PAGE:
LANAI CITY, Hawaii — Lanai should be the very picture of tropical tranquillity, the kind of Pacific island where Gilligan set ground.
Just 3,135 people live on its 141 square miles. There are no traffic lights, movie theaters or bakeries. It has just one gas station and three main roads. It is ringed with vast and empty beaches, accessible only by four-wheel drive. A visitor can roam its hills for hours without encountering another living being.
Yet for all its seeming serenity, Lanai — a privately owned island in easy sight of Maui's western shore — is torn these days by economic and cultural conflict, struggling with its identity and an uncertain future after its reclusive residents learned that their island had been sold to the reclusive billionaire owner of a software company.
Since James Drummond Dole bought Lanai from a rancher 90 years ago, the island has undergone a series of wrenching economic transformations.
Under Dole, it became the world's largest pineapple plantation, bristling fields and a colony of workers. When Dole moved its operations overseas in the late 1980s, Lanai turned to tourism, opening two high-end resorts.
But when those resorts struggled with the recent economic downturn and the challenge of bringing tourists to a remote island with single-propeller air service, the island's owner proposed building a field of 45-story turbine windmills, across bluffs and beaches covering nearly one-third of the island, to produce energy to sell to Oahu.
The plan polarized residents, dividing those who saw the turbines as the economic salvation of their struggling island from those who treasured its wild and undeveloped isolation.
"It's awful, just awful," said Robin Kaye, one of the opponents, sweeping his arm across the land where the windmills would rise, a tumble of otherworldly rock formations framed by views across the Pacific to Maui and Molokai. "There are families who won't talk to each other anymore. It has really ripped us up."
Lanai's new owner is Larry Ellison, a co-founder of Oracle. He bought 98 percent of the island — the remainder is government property and privately owned homes — in June from David Murdock, another billionaire, whose holdings include Dole and who was the force behind the windmill proposal. The price was not disclosed.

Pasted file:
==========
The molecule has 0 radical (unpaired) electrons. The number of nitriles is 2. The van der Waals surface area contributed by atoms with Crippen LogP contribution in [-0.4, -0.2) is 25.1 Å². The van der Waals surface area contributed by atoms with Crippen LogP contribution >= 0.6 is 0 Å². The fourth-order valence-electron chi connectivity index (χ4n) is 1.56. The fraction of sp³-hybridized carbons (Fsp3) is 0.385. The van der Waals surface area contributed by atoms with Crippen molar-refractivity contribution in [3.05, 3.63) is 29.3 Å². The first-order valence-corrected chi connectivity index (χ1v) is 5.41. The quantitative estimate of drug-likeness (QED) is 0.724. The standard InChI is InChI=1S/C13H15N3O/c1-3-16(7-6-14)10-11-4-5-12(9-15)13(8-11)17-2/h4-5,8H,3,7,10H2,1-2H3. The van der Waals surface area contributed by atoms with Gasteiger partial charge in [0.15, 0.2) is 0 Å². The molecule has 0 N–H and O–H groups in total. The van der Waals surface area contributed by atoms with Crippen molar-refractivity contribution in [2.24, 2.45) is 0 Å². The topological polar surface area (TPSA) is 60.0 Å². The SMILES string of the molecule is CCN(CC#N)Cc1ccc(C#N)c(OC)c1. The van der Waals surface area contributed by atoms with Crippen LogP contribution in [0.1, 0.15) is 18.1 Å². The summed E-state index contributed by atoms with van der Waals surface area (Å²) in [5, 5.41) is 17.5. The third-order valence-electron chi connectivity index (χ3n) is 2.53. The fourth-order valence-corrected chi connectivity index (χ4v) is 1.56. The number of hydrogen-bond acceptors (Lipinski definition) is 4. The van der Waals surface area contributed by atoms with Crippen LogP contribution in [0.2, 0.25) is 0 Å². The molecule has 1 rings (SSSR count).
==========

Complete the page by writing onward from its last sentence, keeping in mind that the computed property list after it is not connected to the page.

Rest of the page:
For all the speculation about Ellison's intentions — the most prevalent being that the new owner, whose team of yachts won the America's Cup in 2010, would turn Lanai into a hub for sailing — he has yet to appear in public, speak with elected officials or tell anyone what he might have in mind. He did not respond to a request for comment.
''Everybody is basically in the dark," said Mary Charles, who runs Hotel Lanai.
Alberta De Jetley, publisher of Lanai Today, a monthly newspaper, said islanders were feeling measured hope after the turmoil of Murdock's reign. "We have a wonderful island," she said. "We just need a little help."
Not surprisingly, given the history here, the welcome mat is not entirely out.
"Hey, Larry!" Sally Kaye, a former prosecutor and Robin Kaye's wife, wrote in an open letter to the new owner that was published by Honolulu Civil Beat, a news site. She described Lanai as an island that had "been owned and exploited by one really rich guy or another" for 150 years and whose residents live in a "medieval lord-of-the-manner system of control."
Murdock's tourism push had been a bust, she wrote, "in part because we have very little water on Lanai. I'm sure your due diligence uncovered that little factoid, yes?"
''We (who live here, this being our only home) don't view this as a negative, it's simply a limitation on uncontrolled growth, which we see as a good thing," she wrote. "Hope you do, too."
Charles said she was "appalled" at Sally Kaye's letter and published her own welcome to Ellison in the Honolulu Star-Advertiser.
"There is a small group here that is still very antigrowth and scared of future development," she said over breakfast in her hotel dining room.
For all the mystery surrounding Ellison, the change of the feudal guard seems to offer the prospect of a new start for the island.
Ellison's associates describe him as drawn by the romantic mystery of a secluded island and said it was unlikely that he would embark on any project that might alter its character. His assistants have told people here that he intends to do a major renovation on the two resorts, suggesting that he sees the island's future in tourism, and described this as "a passion purchase."
Charles represents a segment of the island that views modest growth as essential to its survival; the island's population, she said, should be closer to 5,000 people. And she is open to the idea of the windmills.
"They are not wonderful," she said. "The first month or two, it will be, 'Oh my God, those windmills.' And then a year later, it will be, 'Oh yeah, the windmills are over there.' "
Robin Kaye, 65, has lived on Lanai on and off since 1974 and celebrates an existence where supplies come in once a week by barge and people routinely take a ferry to Maui to shop.
''One of the keys here is to promote tourism," he said. "But to do it in a way that is sensitive to what we are: We are a beautiful, small and unique Hawaiian community. We are not Waikiki."
Charles said the remoteness made it harder to run a business, and that people here "would welcome more development — in the right manner."
''Ellison might have saved our community," she said. "We were dying. The situation was at near crisis. Some of the local people don't want to believe that."